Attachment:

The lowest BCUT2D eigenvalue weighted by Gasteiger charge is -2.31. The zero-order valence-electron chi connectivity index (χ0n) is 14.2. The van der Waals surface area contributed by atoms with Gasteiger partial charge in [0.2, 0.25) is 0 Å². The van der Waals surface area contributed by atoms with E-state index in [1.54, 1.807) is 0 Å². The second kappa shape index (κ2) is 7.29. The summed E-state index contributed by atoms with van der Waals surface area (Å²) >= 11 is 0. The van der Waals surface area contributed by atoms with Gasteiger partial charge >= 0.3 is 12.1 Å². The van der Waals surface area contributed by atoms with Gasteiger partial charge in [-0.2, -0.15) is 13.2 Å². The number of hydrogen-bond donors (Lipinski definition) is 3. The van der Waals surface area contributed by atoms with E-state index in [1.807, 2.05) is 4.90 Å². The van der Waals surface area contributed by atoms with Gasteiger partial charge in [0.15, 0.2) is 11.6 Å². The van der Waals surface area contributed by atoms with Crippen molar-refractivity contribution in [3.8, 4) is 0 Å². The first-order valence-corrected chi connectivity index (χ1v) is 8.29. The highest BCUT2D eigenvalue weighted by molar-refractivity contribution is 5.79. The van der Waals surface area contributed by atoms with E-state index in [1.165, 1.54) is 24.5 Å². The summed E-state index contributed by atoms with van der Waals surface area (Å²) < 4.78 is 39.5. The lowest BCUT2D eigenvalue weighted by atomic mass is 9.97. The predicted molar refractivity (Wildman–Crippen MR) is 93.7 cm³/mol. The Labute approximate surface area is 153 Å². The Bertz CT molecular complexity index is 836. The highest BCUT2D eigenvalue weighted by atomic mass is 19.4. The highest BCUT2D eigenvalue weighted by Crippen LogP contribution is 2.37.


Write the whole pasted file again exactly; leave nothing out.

The lowest BCUT2D eigenvalue weighted by Gasteiger charge is -2.31. The zero-order valence-electron chi connectivity index (χ0n) is 14.2. The van der Waals surface area contributed by atoms with Gasteiger partial charge in [0.2, 0.25) is 0 Å². The van der Waals surface area contributed by atoms with E-state index in [1.54, 1.807) is 0 Å². The second kappa shape index (κ2) is 7.29. The summed E-state index contributed by atoms with van der Waals surface area (Å²) >= 11 is 0. The van der Waals surface area contributed by atoms with Gasteiger partial charge >= 0.3 is 12.1 Å². The van der Waals surface area contributed by atoms with Gasteiger partial charge in [-0.2, -0.15) is 13.2 Å². The number of hydrogen-bond donors (Lipinski definition) is 3. The van der Waals surface area contributed by atoms with E-state index in [1.807, 2.05) is 4.90 Å². The van der Waals surface area contributed by atoms with Gasteiger partial charge in [0.15, 0.2) is 11.6 Å². The van der Waals surface area contributed by atoms with Crippen molar-refractivity contribution in [3.8, 4) is 0 Å². The first-order valence-corrected chi connectivity index (χ1v) is 8.29. The highest BCUT2D eigenvalue weighted by molar-refractivity contribution is 5.79. The van der Waals surface area contributed by atoms with E-state index in [1.165, 1.54) is 24.5 Å². The summed E-state index contributed by atoms with van der Waals surface area (Å²) < 4.78 is 39.5. The lowest BCUT2D eigenvalue weighted by atomic mass is 9.97. The predicted molar refractivity (Wildman–Crippen MR) is 93.7 cm³/mol. The Labute approximate surface area is 153 Å². The Bertz CT molecular complexity index is 836. The highest BCUT2D eigenvalue weighted by atomic mass is 19.4. The highest BCUT2D eigenvalue weighted by Crippen LogP contribution is 2.37.